The San Fermín festival is a week-long celebration in Pamplona, Spain honoring Saint Fermín, a 3rd century Roman who converted to Christianity, becoming the first Bishop of Pamplona. He was martyred by being dragged to death. The most famous part of the festival is the encierro, or the “running of the bulls” which takes place through the city center each morning, but other traditions include bullfighting and the ‘giant heads’ parade. The festival takes place in early July each year.

Hemingway popularized this festival. He first wrote about it when he attended the festival in 1929, and he visited many more times until 1959.


The bullfighting only begins in the second part of the novel (the novel is divided into three books) when Barnes recounts the groups’ experiences at the San Fermín festival in Pamplona, Spain. Again and again, he praises the ‘grace under pressure’ exhibited by the bullfighters as they face their own death, only narrowly surviving. Barnes sees this activity as a kind of ancient manly virtue that has somehow survived into the modern age, despite the vulgar and repulsive advent of new technologies that prevent men from displaying courage. One is reminded of the scene in Homer’s Iliad in which Hector and Achilles, mortal enemies, exchange armor with one another before doing battle as a demonstration of honor. The Timocratic roots of high society are ever-present in Jake Barnes’s mind as he observes the careful, calculating dance of the bullfighter. Devoid of modern conveniences, the bullfighter stares down the wild, chaos of nature -the untamed, pre-civil creature may strike at any time if the bullfighter is not careful.

Likewise, as a metaphor, each of the men in the American expatriate group represent bullfighters, each needing to display his qualities of honor and virtue. Robert Cohn, the man for whom the opening sentence and chapter are dedicated (“Robert Cohn was once middleweight boxing champion of Princeton”) behaves the most cowardly. He is the least in control of his temperament, like a bull needing to be tamed, and Jake Barnes regularly makes note of it. Together, all of the expats pursue Lady Ashley, however Jake Barnes does not actively pursue her. Instead he waits for her to come to him, preferring to dangle his red garment and wait for her charge. However, she only comes to Barnes when she is broken. While Barnes may be able to win her heart, he can never win her body. His victory is incomplete.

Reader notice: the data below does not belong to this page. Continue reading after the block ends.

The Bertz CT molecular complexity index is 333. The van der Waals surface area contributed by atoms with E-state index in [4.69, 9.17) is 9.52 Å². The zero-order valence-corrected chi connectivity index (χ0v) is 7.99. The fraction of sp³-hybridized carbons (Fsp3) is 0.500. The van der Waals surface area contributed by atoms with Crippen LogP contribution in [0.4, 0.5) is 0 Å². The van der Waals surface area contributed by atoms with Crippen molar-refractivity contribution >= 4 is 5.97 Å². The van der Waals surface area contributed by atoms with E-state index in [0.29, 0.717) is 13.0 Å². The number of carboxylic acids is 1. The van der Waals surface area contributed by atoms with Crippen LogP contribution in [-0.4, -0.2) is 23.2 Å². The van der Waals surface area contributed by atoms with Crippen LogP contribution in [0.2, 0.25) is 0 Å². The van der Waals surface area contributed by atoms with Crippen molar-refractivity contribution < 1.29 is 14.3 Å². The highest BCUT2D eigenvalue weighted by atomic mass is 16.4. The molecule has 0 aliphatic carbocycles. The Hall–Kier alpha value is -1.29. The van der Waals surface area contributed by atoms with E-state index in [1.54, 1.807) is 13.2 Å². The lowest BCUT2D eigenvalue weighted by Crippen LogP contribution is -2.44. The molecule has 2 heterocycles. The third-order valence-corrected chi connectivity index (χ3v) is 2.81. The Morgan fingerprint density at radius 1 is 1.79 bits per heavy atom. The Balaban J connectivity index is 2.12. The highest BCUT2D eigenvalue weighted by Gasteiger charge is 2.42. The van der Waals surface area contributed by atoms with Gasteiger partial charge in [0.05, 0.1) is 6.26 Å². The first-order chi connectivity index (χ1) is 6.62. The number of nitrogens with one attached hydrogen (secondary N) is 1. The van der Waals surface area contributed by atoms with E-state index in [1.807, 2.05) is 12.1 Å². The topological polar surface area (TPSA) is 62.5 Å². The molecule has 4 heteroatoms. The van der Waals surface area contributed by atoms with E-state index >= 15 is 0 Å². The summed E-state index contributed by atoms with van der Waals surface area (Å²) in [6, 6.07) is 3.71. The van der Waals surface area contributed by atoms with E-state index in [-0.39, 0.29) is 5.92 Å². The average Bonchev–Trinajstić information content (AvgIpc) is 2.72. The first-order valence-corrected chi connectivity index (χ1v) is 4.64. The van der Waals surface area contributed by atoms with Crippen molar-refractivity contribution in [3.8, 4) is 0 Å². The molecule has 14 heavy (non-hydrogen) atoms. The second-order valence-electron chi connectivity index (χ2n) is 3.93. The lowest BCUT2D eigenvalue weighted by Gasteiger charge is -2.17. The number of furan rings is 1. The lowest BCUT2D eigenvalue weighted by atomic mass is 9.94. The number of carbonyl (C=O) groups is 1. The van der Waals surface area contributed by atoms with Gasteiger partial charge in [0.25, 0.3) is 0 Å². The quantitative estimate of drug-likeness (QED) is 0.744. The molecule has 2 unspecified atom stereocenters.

Jake Barnes is a modern tragic hero with an ancient disposition for classical virtue. He is plagued by the apparent meaningless of modern life -a life not governed by old narratives of faith and human greatness in battle. The Sun Also Rises is like a Sisyphean cycle -it opens as Barnes, Lady Brett, and others are roaming around Paris in the evening, seemingly without greater purpose, and the novel closes in a similar fashion – Barnes picks up Lady Brett from her escapade of a failed affair with the matador. Barnes and Lady Brett ride off in a taxi together as the sun is setting. Barnes is with the woman he loves, but can never have her.

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“La vara rota” by Arturo Michelena (1892)

Appropriately, the title of the novel alludes to the King James translation of the book of Ecclesiastes -popularly thought to be King Solomon’s Heraclitean despair after the loss of his son. Ecclesiastes, perhaps the most Epicurean book of the Old Testament, explores the tragic and apparent nihilism that haunts the philosophers, as they contemplate the nature of life. It is the same fatalistic sentiment echoed by certain Shakespearean characters. By alluding to Ecclesiastes in the title of the book, Hemingway chooses to highlight the rising sun, not the setting sun. Perhaps the novel is not a work of despair, but rather a work of redemption -a kind of Nietzschean redemption of joy through suffering.

“‘Oh, Jake,’ Brett said, ‘we could have had such a damned good time together.’ Ahead was a mounted policeman in khaki directing traffic. He raised his baton. The car slowed suddenly pressing Brett against me. ‘Yes,’ I said. ‘Isn’t it pretty to think so?’”


Hemingway, Ernest. The Sun Also Rises. Scribner; Hemingway Library ed. edition, February 16, 2016.